This series of posts is dedicated to the Reconstructionist rabbis who served or visited the then small, now large, Congregation Darchei Noam of Toronto of my youth (Rabbis Joy Levitt, Allan Lehmann, Richard Hirsh, David Teucsh, Barry Blum, Deborah Brin, Larry Pinsker and several more student rabbis). With a special shout out to Rabbi Richard Hirsh who inspired the whole series with his dvar Torah on Shabbat Shuvah in memory of Rabbi Ira Eisenstein z”l . It is about how my deep and long exposure to a “traditional” Reconstuctionist service has made it hard for me to feel at home in other styles of worship. See Part 2: Dvar Torah/Sermon and Part 3: The Style. (This is Part 1: Liturgy).
Part 1: Liturgy
In my living memory I have never added the Emahot (matriarchs) to the Amidah or several other parts of the service where the Avot (patriarchs) generally appear . From early childhood, before I knew how to read or write English, let alone Hebrew, they were just right there and part of the scared words etched deeply into my consciousness. As an older child I went to other shuls (and when I actually stayed in for the services and paid attention) I heard these other shuls taking the Emahot out of their rightful place. (The Emahot were not actually in the 1945 Reconstuctionist prayerbook that I grew up with- but they were always said- and later, following the long tradition of shuls interacting with siddurim, they were photocopied and pasted in).
Despite years of exposure to Orthodox, many Conservative, “Traditional”, and even some Reform and Renewal shuls that have only the Avot (patriarchs), this feeling of having something important removed has not fundamentally changed. Adding female language to the male-cenrtic prayers may seem like a nice, meaningful, inclusive addition to those who grew up with the traditional text. To me female ancestors are the traditional text and it jars me to hear them left out. I am not free to just daven and forget about that aspect.
Don’t confuse this jarring feeling of omission with a reluctance to change or try new liturgies (which is a source of reluctance or discomfort I hear from a lot of people about adding Emhot, feminine God language, more inclusive prayers or even revival of older prayers that were tossed by previous generations that make sense now etc.). I embrace these changes that bring us forward. It is going backwards that I find difficult.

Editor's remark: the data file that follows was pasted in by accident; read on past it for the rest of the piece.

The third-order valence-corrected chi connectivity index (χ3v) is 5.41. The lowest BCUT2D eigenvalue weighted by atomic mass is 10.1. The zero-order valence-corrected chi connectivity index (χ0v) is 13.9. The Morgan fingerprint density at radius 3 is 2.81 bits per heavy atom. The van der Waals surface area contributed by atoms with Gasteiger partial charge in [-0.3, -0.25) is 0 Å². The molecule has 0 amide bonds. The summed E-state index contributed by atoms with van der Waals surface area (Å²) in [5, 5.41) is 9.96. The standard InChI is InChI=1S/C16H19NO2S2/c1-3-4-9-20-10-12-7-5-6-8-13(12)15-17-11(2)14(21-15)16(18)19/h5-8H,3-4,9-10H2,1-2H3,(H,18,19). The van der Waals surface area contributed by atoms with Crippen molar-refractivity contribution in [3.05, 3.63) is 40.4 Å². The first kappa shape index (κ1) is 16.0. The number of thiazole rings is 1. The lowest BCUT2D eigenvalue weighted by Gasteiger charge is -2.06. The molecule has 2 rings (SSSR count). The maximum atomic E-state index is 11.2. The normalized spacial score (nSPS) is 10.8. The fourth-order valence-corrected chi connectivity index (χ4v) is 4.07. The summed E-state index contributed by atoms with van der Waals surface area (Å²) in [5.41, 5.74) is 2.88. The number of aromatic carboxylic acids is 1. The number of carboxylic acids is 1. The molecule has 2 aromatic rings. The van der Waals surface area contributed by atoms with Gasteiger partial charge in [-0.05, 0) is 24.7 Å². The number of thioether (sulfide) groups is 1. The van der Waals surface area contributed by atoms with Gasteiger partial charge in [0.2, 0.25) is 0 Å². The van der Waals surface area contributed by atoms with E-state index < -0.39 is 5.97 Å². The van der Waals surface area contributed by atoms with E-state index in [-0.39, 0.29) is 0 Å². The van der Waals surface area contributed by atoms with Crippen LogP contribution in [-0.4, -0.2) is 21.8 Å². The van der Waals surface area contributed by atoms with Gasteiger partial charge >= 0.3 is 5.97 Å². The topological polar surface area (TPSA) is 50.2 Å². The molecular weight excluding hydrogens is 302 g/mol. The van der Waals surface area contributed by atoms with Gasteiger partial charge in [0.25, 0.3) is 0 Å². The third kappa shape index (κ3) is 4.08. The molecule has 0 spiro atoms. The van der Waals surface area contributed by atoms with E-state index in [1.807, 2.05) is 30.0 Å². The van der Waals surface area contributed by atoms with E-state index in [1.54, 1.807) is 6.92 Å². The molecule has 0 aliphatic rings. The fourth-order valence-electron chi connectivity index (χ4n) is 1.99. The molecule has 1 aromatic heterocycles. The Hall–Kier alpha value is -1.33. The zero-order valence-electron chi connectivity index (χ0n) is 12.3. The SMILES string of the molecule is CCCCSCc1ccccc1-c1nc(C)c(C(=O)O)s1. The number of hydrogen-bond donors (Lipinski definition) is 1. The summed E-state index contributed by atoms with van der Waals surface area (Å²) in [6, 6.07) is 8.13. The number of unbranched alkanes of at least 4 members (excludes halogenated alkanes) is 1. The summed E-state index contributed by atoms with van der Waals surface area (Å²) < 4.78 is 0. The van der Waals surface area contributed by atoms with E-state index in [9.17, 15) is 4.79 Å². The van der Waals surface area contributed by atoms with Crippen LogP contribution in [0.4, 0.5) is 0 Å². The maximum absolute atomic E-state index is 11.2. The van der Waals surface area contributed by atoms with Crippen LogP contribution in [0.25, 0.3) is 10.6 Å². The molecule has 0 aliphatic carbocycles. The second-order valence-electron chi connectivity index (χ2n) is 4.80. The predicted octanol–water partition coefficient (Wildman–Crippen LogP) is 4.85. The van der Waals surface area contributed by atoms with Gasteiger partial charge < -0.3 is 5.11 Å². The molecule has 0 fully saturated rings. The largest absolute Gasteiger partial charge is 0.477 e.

Moreover, I was taught by osmosis that prayers shouldn’t assert what you really deeply disagree with (with great leeway for poetic language, references to the past and for metaphor). So I grew up without references to the Jews being the Chosen people, without the idea that the Torah text as we have it today was literally placed by Moses in front of the People of Israel, directly dictated by God
(as in V-zot ha-Torah asher sam Moshe, lifnei B’nai Yisrael al-pi Adonai, b-yad Moshe. This is the Torah that Moshe placed before the People of Israel, by God’s word in the hand of Moses.
…וזאת התורה אשר שם משה לפני בני ישראל על פי ה׳ ביד משה
and without the idea of an embodied Messiah who will come and save us, and revive the dead, and without the expressed desire to return to Temple sacrifices and the priesthood. Most Jews today do not believe those ideas either. But they feel comfortable in saying them because that is the liturgy they grew up with and because their rabbis didn’t point out these changes often and speak about prayer aligning, at least to some degree with belief. (Thanks, rabbis).
To me the parts of traditional prayers trumpeting these ideas were intrusions. As a young adult in traditional services, and as a vegetarian, I found it increasingly difficult to pray the Amidah on Musaf Shabbat, which focuses on exactly which animals are to be sacrificed and how. I can now do it, by skipping those parts, which makes me a fast davener. But since the Musaf Amidah is not in the Reconstructionist prayerbook, coming to a traditional shul, from my background it seemed like a whole service added for the express purpose of delineating list of sacrifices (which it kind of historically is), and that is just hard to buy into after the fact. (I know it is great for people who are late and missed the Shacharit Amidah).
The services I grew up with were full of liturgical readings: intentionally liturgical Jewish poetry (like Ruth Brin, Marge Peircy), all manner of poetry (in Hebrew and English and even Yiddish),excerpts of philosophical essays, novels, folk songs, popular songs, rock songs, and carefully selected and edited prayers from other religious traditions. Sometimes these liturgical readings replaced traditional prayers that they were thematically related to and sometimes they accompanied them. These modern prayers became sacred as well. And I experienced great joy in finding connections between modern works that moved me and the traditional texts.
There was something very universalist about knowing that some of the ideas in our prayers, in very ancient texts, are shared by people of other backgrounds and faiths and that their experiences can add to the depth and understanding of our own prayers.
For many reasons: social, geographic, communal etc. I pray at many services that lack some or often all of these liturgical elements. But I feel their omission.
So this is the trade-off: I am very grateful for the immersion I got into a liturgical tradition I value highly, but since the movement is small it means there are few places I can go and pray and feel at home.
Part 2 of this series will be about the Dvar Torah or sermon